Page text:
Although the 236 mile route westbound from Edmonton to Jasper realizes a vertical gain of about 1280 feet, Train 1 rolls through a downhill sag near CN Gainford.

The view from CN's crossing of the Pembina River at Evansburg, Alberta. The height above the river dwarfs that large rig over there on Highway 16.

Train 1 was placed into and held at the east end of the siding at Evansburg to wait for an eastbound intermodal train to pass. A stacked pair of OOCL containers and others on the hurried train race by our waiting train. Rather than proceed to the west end of the siding, Train 1 was backed out of the east end and then cleared to overtake the intermodal train also waiting in the same siding. The two trains just fit with no room to spare.

First glimpses of the mountains near CN Dalehurst

A large lumber mill at Hinton, Alberta. I wonder why this location was not named Spruce Grove instead of that Edmonton suburb 165 miles back.

Hinton, Alberta, is no different from any other large town/small city in Canada, however the name remains well known to those interested in Canadian railway history. The collision and wreck of Via Rail's Train 4, the Supercontinental, which occurred on February 08 1986, and always referred to as the "Hinton Train Disaster" actually happened about ten miles east at CN Dalehurst.

Getting closer to the bigger hills.

The Rockies are the main attraction and few empty seats are now available in the glass attic.

Train 1 passed through Swan Landing siding to overtake the stopped westbound intermodal train holding the main line. The switch points have yet to be restored and a proceed signal given for the main track; events that shall not occur until Train 1 has passed and cleared the next signal west of the siding.

Telephone poles and cross-arms adorned with glass insulators strung together with wires still follow parts of the rail route. This reminder from the telegraph age serves no useful purpose today and that once vital infrastructure has been slowly crumbling; in many places the poles and wires have vanished.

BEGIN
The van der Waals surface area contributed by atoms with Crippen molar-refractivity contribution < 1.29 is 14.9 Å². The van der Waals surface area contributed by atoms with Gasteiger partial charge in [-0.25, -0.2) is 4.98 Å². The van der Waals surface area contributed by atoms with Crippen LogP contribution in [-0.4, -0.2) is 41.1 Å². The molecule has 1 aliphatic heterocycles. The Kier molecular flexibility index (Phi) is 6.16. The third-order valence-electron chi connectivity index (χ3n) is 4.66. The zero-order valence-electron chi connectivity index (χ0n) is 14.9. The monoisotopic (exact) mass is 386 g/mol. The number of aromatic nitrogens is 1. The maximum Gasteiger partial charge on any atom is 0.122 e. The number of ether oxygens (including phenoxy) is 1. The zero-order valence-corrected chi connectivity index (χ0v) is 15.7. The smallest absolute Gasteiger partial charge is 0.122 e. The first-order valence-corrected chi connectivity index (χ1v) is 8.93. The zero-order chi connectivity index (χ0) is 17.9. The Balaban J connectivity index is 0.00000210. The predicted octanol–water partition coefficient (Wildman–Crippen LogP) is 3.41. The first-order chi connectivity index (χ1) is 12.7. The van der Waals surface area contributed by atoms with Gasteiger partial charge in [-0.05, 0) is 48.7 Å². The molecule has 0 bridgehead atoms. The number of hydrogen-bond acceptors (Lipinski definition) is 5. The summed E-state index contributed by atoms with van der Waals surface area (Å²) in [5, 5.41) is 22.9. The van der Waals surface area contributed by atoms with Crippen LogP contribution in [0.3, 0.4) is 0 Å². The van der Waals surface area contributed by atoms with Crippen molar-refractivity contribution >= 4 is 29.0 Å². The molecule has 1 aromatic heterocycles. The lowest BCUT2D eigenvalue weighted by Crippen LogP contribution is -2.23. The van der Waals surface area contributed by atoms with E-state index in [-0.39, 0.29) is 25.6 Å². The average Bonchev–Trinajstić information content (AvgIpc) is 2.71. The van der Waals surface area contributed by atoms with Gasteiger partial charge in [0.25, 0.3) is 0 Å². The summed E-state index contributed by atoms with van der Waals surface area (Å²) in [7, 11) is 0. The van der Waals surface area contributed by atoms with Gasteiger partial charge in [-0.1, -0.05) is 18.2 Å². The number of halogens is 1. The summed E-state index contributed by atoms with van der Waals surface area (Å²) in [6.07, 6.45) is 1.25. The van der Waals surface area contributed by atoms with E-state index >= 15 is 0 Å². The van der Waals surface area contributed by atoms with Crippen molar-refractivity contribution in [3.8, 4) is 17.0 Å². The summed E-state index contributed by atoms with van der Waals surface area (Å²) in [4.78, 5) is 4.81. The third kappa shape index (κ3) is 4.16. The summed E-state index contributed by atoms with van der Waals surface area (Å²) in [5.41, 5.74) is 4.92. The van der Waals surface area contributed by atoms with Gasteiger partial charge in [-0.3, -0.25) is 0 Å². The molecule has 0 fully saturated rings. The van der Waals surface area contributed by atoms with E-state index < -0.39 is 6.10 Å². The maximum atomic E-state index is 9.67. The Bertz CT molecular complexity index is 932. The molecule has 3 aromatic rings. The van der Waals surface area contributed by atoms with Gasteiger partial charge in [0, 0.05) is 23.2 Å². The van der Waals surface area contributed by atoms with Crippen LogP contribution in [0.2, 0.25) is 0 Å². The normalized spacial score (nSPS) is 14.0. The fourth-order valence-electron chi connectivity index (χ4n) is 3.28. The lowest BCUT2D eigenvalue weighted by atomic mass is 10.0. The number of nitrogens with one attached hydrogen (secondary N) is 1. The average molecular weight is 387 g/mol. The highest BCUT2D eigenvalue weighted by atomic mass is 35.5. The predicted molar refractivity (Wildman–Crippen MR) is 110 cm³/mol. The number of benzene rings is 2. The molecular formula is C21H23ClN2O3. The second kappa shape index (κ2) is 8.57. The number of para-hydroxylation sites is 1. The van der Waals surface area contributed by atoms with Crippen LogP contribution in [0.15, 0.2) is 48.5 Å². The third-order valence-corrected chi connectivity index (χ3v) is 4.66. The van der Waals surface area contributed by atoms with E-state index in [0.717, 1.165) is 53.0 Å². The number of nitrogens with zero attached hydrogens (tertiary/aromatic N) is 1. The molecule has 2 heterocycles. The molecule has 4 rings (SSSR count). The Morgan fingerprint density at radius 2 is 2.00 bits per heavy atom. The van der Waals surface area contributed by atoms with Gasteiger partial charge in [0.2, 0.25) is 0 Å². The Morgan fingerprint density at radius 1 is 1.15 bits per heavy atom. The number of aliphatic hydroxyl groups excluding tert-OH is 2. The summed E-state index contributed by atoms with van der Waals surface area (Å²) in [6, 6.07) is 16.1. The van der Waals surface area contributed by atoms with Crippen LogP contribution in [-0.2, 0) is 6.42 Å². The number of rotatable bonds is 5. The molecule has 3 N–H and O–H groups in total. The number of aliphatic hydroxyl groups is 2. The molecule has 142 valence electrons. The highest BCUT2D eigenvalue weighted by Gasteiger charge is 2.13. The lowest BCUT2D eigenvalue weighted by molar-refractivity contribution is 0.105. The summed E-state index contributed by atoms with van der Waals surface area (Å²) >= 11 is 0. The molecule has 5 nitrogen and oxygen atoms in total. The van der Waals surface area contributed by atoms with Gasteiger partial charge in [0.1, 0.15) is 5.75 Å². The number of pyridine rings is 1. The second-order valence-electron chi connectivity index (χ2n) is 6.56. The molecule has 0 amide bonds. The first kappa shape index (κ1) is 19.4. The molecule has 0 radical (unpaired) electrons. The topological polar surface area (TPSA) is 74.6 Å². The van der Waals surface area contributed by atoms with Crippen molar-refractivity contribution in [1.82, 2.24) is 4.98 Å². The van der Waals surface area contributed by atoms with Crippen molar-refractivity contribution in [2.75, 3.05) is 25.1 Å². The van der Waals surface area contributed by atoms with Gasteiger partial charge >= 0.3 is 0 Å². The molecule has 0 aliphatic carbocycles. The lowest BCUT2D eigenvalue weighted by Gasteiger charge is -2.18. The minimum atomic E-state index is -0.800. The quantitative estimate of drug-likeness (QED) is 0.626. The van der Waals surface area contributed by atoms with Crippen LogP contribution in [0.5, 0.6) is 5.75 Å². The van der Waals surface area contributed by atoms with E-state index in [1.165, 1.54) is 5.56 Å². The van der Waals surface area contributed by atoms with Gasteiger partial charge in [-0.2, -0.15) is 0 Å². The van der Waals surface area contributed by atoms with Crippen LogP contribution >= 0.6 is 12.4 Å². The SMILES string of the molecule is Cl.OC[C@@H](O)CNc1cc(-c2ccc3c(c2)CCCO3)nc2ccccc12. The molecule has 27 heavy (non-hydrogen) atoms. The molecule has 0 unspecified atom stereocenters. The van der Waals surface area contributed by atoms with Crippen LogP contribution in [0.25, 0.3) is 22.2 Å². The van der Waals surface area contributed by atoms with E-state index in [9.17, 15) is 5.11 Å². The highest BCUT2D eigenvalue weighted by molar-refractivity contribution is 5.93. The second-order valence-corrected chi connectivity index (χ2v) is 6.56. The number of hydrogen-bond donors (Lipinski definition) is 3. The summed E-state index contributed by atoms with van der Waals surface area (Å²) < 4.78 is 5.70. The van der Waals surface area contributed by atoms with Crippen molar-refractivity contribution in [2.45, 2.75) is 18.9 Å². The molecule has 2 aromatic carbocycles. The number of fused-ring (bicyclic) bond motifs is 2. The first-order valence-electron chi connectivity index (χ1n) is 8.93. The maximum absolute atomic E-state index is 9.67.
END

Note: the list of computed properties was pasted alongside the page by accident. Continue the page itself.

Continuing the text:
Between the Edson Sub's one tunnel at mileage 204.8 and the CN location known as Park Gate at mile 206, concrete ties, clean vegetation-free ballast and perfectly aligned welded rails attest to well-maintained track over much of the subdivision. The clueless, ignorant and uninformed railway-bashers in the media and Ottawa would do well to take note and go and see for themselves before stating something stupid and misreporting about Canada's railways being unsafe and poorly maintained.

CN's "Safety is of the first importance in the discharge of duty" has long been ingrained into everyday railway work habits. That freight train crew on the ground is not out for fresh air and exercise while waiting for Train 1 to pass. At every meet where at least one train was stopped, crew members were always out and on the ground to visually inspect and report the status of the passing train. When stopped, Train 1 crew members were out doing the same.

Container volumes moving on CN's Edson Sub are staggering. Almost every siding between Edson and Jasper had an intermodal train waiting to meet Train 1. No doubt some of these container trains were travelling to or from Prince Rupert because intermodal traffic lessened west of Redpass Jct.

The passenger station at Jasper, Alberta.

CN6015 - tribute to and a reminder of an interesting past, but I highly doubt that steam powered Class 1 railways in North America would be capable of coping with the freight volumes and lengthy trains moving today.

Heading west into British Columbia and Mt. Robson Provincial Park.

Mile 116.2 - Train 1 overtakes a grain train waiting in the siding at CN Pyramid.

The sunshine was finally off the tops of the mountains and daylight was fading quickly.

Last scene of the day recorded at CN Thunder River and no train was waiting in this siding.

Acknowledgement: All images here but one were recorded by my wife; I was busy watching the world go by.

The Oddblock Station Agent

Scenes of CN's Rivers Sub as seen from Train 1

All scenes were recorded on April 13, 2015